Source: Leonard Dembo must never be forgotten – The Standard February 9, 2020
in the groove:in the groove
Jamaica is the country where dancehall was born. It has since spread its wings to reach countries like Zimbabwe where the Zim-Ghetto youths have labelled it Zimdancehall. In Zimbabwe this genre has, to some extent, toppled other genres like sungura and jiti.
Today’s urban youths in Zimbabwe tend to think that Zimdancehall is the only music that is hip.
When I visited Mbare and Highfield last week, I did a quick survey of 100 youths. I asked several young persons aged between 25 and 30 years who their best music artiste in Zimbabwe was. Ninety percent of the responses I got from them were names of Zimdancehall artistes such as Killer T, Enzo Ishall, Seh Calaz, Freeman, Soul Jah Love, Winky D, Sniper Storm, Jah Signal, Kinnah and Shinsoman. Only 10% mentioned Oliver Mtukudzi, Andy Brown, Jah Prayzah, Leonard Zhakata, Baba Harare and Alick Macheso.
I then went to ask them if they had ever heard of Leonard Dembo. Eighty-five percent of them did not have a clue what I was talking about. Two percent thought that Dembo is a Zimdancehall artiste. A few of them had heard the song Chitekete being sung at the Zimbabwe Music Awards, but did not know who had composed it.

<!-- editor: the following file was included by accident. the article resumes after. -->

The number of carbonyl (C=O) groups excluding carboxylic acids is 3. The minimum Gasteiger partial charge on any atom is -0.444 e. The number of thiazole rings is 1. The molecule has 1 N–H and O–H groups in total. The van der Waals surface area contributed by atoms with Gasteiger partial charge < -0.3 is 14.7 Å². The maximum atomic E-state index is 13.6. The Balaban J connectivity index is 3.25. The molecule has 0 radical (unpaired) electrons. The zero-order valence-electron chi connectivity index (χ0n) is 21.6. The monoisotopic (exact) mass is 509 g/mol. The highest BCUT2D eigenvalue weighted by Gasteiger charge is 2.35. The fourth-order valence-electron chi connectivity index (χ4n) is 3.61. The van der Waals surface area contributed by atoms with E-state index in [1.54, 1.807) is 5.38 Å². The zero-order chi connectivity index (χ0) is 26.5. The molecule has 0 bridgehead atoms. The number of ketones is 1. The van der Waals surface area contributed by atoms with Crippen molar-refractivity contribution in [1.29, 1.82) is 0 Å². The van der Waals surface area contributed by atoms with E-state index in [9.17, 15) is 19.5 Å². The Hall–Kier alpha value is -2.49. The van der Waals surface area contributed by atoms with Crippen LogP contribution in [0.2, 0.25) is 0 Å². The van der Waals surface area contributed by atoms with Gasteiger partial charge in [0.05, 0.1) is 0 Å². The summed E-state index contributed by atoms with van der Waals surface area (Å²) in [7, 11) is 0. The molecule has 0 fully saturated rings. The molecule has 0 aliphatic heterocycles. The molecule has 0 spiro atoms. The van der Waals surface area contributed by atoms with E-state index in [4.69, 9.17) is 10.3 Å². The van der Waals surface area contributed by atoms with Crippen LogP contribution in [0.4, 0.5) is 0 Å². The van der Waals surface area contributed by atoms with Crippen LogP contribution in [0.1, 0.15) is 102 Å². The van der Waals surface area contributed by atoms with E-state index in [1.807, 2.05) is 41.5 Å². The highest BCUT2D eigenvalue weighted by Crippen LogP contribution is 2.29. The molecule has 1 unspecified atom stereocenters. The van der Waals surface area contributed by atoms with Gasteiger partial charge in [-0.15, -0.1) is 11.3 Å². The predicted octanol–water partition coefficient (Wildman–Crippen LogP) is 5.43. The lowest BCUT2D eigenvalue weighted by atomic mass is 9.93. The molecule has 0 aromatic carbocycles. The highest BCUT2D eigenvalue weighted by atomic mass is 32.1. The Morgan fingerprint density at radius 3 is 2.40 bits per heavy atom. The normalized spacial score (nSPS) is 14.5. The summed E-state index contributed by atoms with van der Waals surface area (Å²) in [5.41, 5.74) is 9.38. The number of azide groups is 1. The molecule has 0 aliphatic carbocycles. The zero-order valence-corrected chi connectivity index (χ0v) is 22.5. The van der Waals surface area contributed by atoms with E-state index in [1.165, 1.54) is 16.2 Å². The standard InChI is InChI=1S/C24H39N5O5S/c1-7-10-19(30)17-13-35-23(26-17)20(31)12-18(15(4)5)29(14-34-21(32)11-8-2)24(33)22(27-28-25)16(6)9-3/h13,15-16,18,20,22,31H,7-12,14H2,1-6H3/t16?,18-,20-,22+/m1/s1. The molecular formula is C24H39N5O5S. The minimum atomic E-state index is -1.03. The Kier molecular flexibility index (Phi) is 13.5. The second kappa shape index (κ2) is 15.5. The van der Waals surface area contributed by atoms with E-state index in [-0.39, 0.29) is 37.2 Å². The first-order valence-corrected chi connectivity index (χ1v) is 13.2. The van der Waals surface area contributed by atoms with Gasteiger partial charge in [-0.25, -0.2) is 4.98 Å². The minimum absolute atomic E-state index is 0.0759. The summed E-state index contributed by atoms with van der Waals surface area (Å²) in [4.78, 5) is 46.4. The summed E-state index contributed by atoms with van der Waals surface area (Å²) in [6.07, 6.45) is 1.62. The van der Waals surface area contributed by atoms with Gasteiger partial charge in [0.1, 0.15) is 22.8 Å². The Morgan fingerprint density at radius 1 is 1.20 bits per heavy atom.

One said that it was a Winky D song and another said it was by Stunner.
I was astonished by the responses I got. I asked myself: “How can such a phenomenal artiste like Leonard Dembo be easily forgotten?”
It looks like I have to keep writing about Zimbabwe’s old school music, which was massive before Zimdancehall came into being.
First of all, Zimdancehall is not even Zimbabwean music per se.
Artistes like Dembo, Tinei Chikupo, John Chibadura, Simon Chimbetu, Tongai Moyo, Fanyana Dube, Solomon Skuza, James Chimombe, Biggie Tembo, Paul Matavire, System Tazvida, Chiwoniso Maraire, Tendai Mupfurutsa, Andy Brown and many more who have since died, should be credited for their contribution to Zimbabwean music . This is one reason I keep writing about them.
Chitekete was released in 1991. Within two weeks, it had sold over 100 000 copies. Even Gramma Records were surprised by Dembo’s achievement with this song.
This is the period of ghetto blasters. Every hostel at the University of Zimbabwe from Manfred Hodson Hall, New Hall, Mount Royal Hostels, Carr-Saunders Hall, Swinton Hall to Complexes 1, 2, 3, 4, and 5 was blurting with the sound of Chitekete. University of Zimbabwe students just went beserk when they heard this song. It became the student theme of the year 1992. Everyone was singing:
Honai ruva rechitekete chaamai nababa
Parizvino votadza kurara nekufunga iweeee